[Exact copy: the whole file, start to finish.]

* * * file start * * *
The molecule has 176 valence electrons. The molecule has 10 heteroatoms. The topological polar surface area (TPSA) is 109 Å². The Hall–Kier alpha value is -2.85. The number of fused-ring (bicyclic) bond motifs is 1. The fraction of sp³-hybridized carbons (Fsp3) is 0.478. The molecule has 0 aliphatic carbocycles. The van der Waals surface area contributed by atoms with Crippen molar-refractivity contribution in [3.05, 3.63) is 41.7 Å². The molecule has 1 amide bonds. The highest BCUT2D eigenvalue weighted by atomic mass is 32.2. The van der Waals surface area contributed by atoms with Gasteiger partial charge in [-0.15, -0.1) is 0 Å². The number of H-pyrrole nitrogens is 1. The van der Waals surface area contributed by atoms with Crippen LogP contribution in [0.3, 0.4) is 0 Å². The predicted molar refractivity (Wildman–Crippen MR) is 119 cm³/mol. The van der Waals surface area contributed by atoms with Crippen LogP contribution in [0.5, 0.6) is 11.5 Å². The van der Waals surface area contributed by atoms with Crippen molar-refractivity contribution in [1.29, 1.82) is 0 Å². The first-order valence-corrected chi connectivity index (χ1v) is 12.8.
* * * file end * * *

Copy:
The molecule has 176 valence electrons. The molecule has 10 heteroatoms. The topological polar surface area (TPSA) is 109 Å². The Hall–Kier alpha value is -2.85. The number of fused-ring (bicyclic) bond motifs is 1. The fraction of sp³-hybridized carbons (Fsp3) is 0.478. The molecule has 0 aliphatic carbocycles. The van der Waals surface area contributed by atoms with Crippen molar-refractivity contribution in [3.05, 3.63) is 41.7 Å². The molecule has 1 amide bonds. The highest BCUT2D eigenvalue weighted by atomic mass is 32.2. The van der Waals surface area contributed by atoms with Gasteiger partial charge in [-0.15, -0.1) is 0 Å². The number of H-pyrrole nitrogens is 1. The van der Waals surface area contributed by atoms with Crippen LogP contribution in [0.3, 0.4) is 0 Å². The predicted molar refractivity (Wildman–Crippen MR) is 119 cm³/mol. The van der Waals surface area contributed by atoms with Crippen LogP contribution in [0.5, 0.6) is 11.5 Å². The van der Waals surface area contributed by atoms with Crippen molar-refractivity contribution in [1.29, 1.82) is 0 Å². The first-order valence-corrected chi connectivity index (χ1v) is 12.8.